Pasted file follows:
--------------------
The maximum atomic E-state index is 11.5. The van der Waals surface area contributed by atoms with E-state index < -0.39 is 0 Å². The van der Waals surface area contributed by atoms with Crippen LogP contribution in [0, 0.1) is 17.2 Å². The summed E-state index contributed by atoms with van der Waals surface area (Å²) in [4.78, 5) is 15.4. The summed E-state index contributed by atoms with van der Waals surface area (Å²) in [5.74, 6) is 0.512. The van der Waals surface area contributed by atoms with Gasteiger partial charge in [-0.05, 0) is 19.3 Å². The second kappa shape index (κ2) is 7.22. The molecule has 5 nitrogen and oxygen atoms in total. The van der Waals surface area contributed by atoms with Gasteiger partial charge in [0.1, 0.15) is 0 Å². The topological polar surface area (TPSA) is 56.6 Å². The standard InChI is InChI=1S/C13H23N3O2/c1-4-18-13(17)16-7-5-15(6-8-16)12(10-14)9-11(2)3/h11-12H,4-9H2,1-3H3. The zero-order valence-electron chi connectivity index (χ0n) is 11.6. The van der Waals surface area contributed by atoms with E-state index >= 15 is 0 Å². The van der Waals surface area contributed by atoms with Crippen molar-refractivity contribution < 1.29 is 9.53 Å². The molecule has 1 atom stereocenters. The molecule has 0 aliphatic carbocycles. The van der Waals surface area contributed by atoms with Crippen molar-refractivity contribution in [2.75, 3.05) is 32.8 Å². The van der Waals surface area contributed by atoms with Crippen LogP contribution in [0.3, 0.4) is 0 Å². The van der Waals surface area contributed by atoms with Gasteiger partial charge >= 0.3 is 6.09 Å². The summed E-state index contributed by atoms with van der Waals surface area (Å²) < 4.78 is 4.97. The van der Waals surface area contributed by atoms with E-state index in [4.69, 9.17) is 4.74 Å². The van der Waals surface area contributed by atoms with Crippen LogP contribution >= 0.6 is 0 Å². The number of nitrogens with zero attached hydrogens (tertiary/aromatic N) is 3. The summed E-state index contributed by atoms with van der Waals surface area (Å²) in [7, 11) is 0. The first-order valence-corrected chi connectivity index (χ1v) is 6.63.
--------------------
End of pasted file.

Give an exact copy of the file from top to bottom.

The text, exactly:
The maximum atomic E-state index is 11.5. The van der Waals surface area contributed by atoms with E-state index < -0.39 is 0 Å². The van der Waals surface area contributed by atoms with Crippen LogP contribution in [0, 0.1) is 17.2 Å². The summed E-state index contributed by atoms with van der Waals surface area (Å²) in [4.78, 5) is 15.4. The summed E-state index contributed by atoms with van der Waals surface area (Å²) in [5.74, 6) is 0.512. The van der Waals surface area contributed by atoms with Gasteiger partial charge in [-0.05, 0) is 19.3 Å². The second kappa shape index (κ2) is 7.22. The molecule has 5 nitrogen and oxygen atoms in total. The van der Waals surface area contributed by atoms with Gasteiger partial charge in [0.1, 0.15) is 0 Å². The topological polar surface area (TPSA) is 56.6 Å². The standard InChI is InChI=1S/C13H23N3O2/c1-4-18-13(17)16-7-5-15(6-8-16)12(10-14)9-11(2)3/h11-12H,4-9H2,1-3H3. The zero-order valence-electron chi connectivity index (χ0n) is 11.6. The van der Waals surface area contributed by atoms with E-state index >= 15 is 0 Å². The van der Waals surface area contributed by atoms with Crippen molar-refractivity contribution < 1.29 is 9.53 Å². The molecule has 1 atom stereocenters. The molecule has 0 aliphatic carbocycles. The van der Waals surface area contributed by atoms with Crippen molar-refractivity contribution in [2.75, 3.05) is 32.8 Å². The van der Waals surface area contributed by atoms with Crippen LogP contribution in [0.3, 0.4) is 0 Å². The van der Waals surface area contributed by atoms with Gasteiger partial charge >= 0.3 is 6.09 Å². The summed E-state index contributed by atoms with van der Waals surface area (Å²) < 4.78 is 4.97. The van der Waals surface area contributed by atoms with E-state index in [4.69, 9.17) is 4.74 Å². The van der Waals surface area contributed by atoms with Crippen LogP contribution >= 0.6 is 0 Å². The number of nitrogens with zero attached hydrogens (tertiary/aromatic N) is 3. The summed E-state index contributed by atoms with van der Waals surface area (Å²) in [7, 11) is 0. The first-order valence-corrected chi connectivity index (χ1v) is 6.63.